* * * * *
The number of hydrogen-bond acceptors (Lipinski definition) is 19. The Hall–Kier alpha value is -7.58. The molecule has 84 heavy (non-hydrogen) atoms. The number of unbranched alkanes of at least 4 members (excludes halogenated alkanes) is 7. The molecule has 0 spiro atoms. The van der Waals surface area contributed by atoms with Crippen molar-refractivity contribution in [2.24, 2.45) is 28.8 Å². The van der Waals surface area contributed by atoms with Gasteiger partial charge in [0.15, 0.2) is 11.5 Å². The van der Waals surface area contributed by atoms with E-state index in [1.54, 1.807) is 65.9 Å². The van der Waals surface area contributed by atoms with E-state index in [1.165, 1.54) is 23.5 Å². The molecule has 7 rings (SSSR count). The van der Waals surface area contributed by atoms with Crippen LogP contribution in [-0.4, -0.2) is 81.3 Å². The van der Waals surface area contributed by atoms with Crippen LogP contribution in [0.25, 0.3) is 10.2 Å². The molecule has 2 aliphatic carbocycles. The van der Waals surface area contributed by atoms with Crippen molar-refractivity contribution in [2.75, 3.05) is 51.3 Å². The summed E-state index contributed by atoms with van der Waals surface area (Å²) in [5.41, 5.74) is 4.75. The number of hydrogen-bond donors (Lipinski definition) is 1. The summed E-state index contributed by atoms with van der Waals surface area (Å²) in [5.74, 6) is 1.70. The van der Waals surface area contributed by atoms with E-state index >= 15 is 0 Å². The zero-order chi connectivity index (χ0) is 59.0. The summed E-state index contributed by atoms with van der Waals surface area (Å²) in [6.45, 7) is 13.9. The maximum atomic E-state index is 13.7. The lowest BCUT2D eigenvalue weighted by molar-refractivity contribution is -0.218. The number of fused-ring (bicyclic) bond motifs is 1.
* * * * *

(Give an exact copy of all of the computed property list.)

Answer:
The number of hydrogen-bond acceptors (Lipinski definition) is 19. The Hall–Kier alpha value is -7.58. The molecule has 84 heavy (non-hydrogen) atoms. The number of unbranched alkanes of at least 4 members (excludes halogenated alkanes) is 7. The molecule has 0 spiro atoms. The van der Waals surface area contributed by atoms with Crippen molar-refractivity contribution in [2.24, 2.45) is 28.8 Å². The van der Waals surface area contributed by atoms with Gasteiger partial charge in [0.15, 0.2) is 11.5 Å². The van der Waals surface area contributed by atoms with E-state index in [1.54, 1.807) is 65.9 Å². The van der Waals surface area contributed by atoms with E-state index in [1.165, 1.54) is 23.5 Å². The molecule has 7 rings (SSSR count). The van der Waals surface area contributed by atoms with Crippen LogP contribution in [-0.4, -0.2) is 81.3 Å². The van der Waals surface area contributed by atoms with Crippen LogP contribution in [0.25, 0.3) is 10.2 Å². The molecule has 2 aliphatic carbocycles. The van der Waals surface area contributed by atoms with Crippen molar-refractivity contribution in [2.75, 3.05) is 51.3 Å². The summed E-state index contributed by atoms with van der Waals surface area (Å²) in [5.41, 5.74) is 4.75. The number of hydrogen-bond donors (Lipinski definition) is 1. The summed E-state index contributed by atoms with van der Waals surface area (Å²) in [5.74, 6) is 1.70. The van der Waals surface area contributed by atoms with E-state index >= 15 is 0 Å². The zero-order chi connectivity index (χ0) is 59.0. The summed E-state index contributed by atoms with van der Waals surface area (Å²) in [6.45, 7) is 13.9. The maximum atomic E-state index is 13.7. The lowest BCUT2D eigenvalue weighted by molar-refractivity contribution is -0.218. The number of fused-ring (bicyclic) bond motifs is 1.